Pain and fear in the haven for the lucky

Arriving by donkey, helicopter, or on the shoulders of desperate relatives, grievously injured villagers are still streaming into makeshift hospitals in northern Pakistan 16 days after the earthquake that destroyed their world.

By mid-afternoon on Sunday 420 patients had passed through a well-equipped field hospital run by army medics from the United Arab Emirates. A total of 70% had infected wounds; many were being treated for the first time.

Nakash Ahmed, eight, came with a large gash across his head seeping with puss. Half-crushed by a falling roof, he suffered for two weeks until his father managed to carry him from their mountain village to safety.
The wound was wrapped in a dirty cloth.

“It’s unbelievable. We’ve seen wounds here that we’ve never seen before,” Dr Abdullah Alkaabi said. “There is no textbook for this.”

The lucky ones make it to the UAE hospital near Balakot, which is equipped with air-conditioned operating theatre, digital x-ray machines and a helicopter on standby to take the most serious cases to the Middle East for treatment. But thousands more quake victims are hidden behind the mountainous wall that overlooks Balakot, cut off behind a chain of landslides. Relief workers say time is running out to save them.

The winter starts to bite three weeks from now; it will have gripped the region by the first week of December.

“It is very high risk that this population is in,” the UN coordinator, Rashid Khalikov, told reporters in Muzaffarabad.

“Whether we are able to do it or not we will know only six weeks from today. But we will do our best.”

The frantic emergency effort is hampered by a shortage of helicopters and tents.

Neighbourly goodwill is also in limited supply. Both India and Pakistan say they want to open up the disputed Kashmir ceasefire line that divides them to facilitate an easy flow of aid. On Sunday Pakistan suggested opening five border posts; India said it would set up refugee camps.

Yet by day’s end the talk had resulted in no action, although an Indian foreign ministry statement suggested that both proposals could be “reconciled”.

The international aid momentum is building, spearheaded by the military. Three heavy-lifting Chinook helicopters are due to be in Islamabad by this morning. In Muzaffarabad General John Abizaid, chief of the US central command, promised to “do whatever is possible to help Pakistan”. He said 15 extra American helicopters would be arriving soon.

Attention is turning to freeing the roads. Nato is sending an engineering battalion to start clearing landslides and establish more field hospitals. The Pakistani army is already working around the clock to open up the worst-affected valleys but warns that it could take six weeks in some areas.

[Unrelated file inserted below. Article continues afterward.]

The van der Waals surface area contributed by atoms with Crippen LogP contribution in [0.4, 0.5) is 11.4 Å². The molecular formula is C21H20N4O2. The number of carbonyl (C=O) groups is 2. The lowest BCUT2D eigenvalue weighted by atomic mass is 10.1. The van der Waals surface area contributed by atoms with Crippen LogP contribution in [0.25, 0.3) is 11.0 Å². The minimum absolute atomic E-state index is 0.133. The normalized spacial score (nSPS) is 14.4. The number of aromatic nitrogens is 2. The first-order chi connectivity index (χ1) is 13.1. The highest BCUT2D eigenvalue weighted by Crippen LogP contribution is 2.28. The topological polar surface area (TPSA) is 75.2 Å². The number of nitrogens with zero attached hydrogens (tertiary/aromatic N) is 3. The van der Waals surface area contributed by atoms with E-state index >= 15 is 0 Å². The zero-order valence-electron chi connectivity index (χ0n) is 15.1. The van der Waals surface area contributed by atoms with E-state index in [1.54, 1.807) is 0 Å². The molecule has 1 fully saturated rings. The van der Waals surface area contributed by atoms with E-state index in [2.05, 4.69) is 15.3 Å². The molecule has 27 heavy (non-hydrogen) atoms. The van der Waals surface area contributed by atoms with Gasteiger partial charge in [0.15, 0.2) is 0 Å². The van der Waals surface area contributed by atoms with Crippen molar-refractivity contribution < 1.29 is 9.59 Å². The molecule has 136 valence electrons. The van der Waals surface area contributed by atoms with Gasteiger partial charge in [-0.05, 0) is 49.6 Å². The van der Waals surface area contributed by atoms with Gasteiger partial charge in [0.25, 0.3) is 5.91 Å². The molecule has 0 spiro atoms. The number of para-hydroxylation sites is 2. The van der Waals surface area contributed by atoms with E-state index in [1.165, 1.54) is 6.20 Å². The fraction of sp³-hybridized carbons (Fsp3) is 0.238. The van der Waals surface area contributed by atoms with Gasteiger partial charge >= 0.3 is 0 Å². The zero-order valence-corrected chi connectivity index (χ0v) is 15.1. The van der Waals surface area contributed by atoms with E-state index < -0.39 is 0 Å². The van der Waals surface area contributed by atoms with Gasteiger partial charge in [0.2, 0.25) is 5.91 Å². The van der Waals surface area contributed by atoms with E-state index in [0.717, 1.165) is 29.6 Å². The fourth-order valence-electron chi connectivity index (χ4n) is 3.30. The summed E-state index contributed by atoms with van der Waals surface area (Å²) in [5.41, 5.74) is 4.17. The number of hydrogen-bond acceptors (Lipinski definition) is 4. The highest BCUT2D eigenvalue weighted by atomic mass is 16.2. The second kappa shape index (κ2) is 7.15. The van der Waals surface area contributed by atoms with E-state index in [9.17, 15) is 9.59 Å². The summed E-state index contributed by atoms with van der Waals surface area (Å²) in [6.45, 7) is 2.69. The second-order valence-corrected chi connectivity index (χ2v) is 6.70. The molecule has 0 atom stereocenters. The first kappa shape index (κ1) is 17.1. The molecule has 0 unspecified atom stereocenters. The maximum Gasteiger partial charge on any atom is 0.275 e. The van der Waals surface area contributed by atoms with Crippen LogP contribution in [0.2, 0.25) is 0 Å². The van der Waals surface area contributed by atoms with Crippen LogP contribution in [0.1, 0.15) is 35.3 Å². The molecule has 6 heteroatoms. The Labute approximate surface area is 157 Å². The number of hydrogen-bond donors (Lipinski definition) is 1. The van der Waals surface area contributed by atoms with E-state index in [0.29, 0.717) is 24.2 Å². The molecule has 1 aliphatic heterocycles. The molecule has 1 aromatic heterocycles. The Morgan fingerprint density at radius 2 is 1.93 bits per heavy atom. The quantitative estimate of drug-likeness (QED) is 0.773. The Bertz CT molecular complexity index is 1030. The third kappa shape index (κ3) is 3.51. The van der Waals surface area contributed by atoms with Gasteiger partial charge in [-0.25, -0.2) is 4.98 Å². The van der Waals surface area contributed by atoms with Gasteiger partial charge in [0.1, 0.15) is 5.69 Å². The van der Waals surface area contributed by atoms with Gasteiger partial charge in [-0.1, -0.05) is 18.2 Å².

The frontline of aid operations is moving further into the craggy mountains.

Immediately after the quake, Balakot was a focus of relief efforts. Now aid workers have flooded in, the crisis has eased, and the town is being used as a launchpad for soldiers and relief workers to push into more inaccessible areas.

On Sunday Major Muhammad Younas, a Pakistani army medic, stood outside a half-deserted first aid station. By mid-afternoon his team had treated just 15 patients. Most of his medics had been deployed to the “forward areas”, he said, gesturing down the valley. “That’s where most of the casualties are now,” he said.

“Behind the landslides.”

An unlikely coalition of do-gooders has been forged out of the chaos. On Balakot’s main street jihadi sympathisers from Jamaat ud-Dawa set up camp near a banner announcing the “Korean Buddhists medical camp”. By the river lay a pile of discarded food tins bearing the stars and stripes and the logo “A gift from the American people”.

But not all generosity was welcome. Mounds of discarded secondhand clothes were littered across the town. Abdul Sabur (24) waded ankle-deep through a pile of shirts, pants and blouses. “Here people have too much of everything now,” he said. “But up the valley, beyond the landslides, the people are starving. Even the dead have not been buried over there.”

Yet the distributions continued. Volunteers from al-Khidmat, the charity wing of a hardline Islamic party, tossed fresh bundles of clothes from the back of a giant, garishly decorated truck. “These clothes have come from Peshwar for the people here. So we must give them out,” shrugged Naeem Shah, an 18-year-old worker.

A few hours later another aftershock hit Mansehra, the nearest main town.

Buildings which had not been knocked down already swayed slightly. Unbroken windows vibrated.

And the nerves of the quake survivors, who had started to bed down in newly created refugee camps, frayed just a little bit more. - Guardian Unlimited Â

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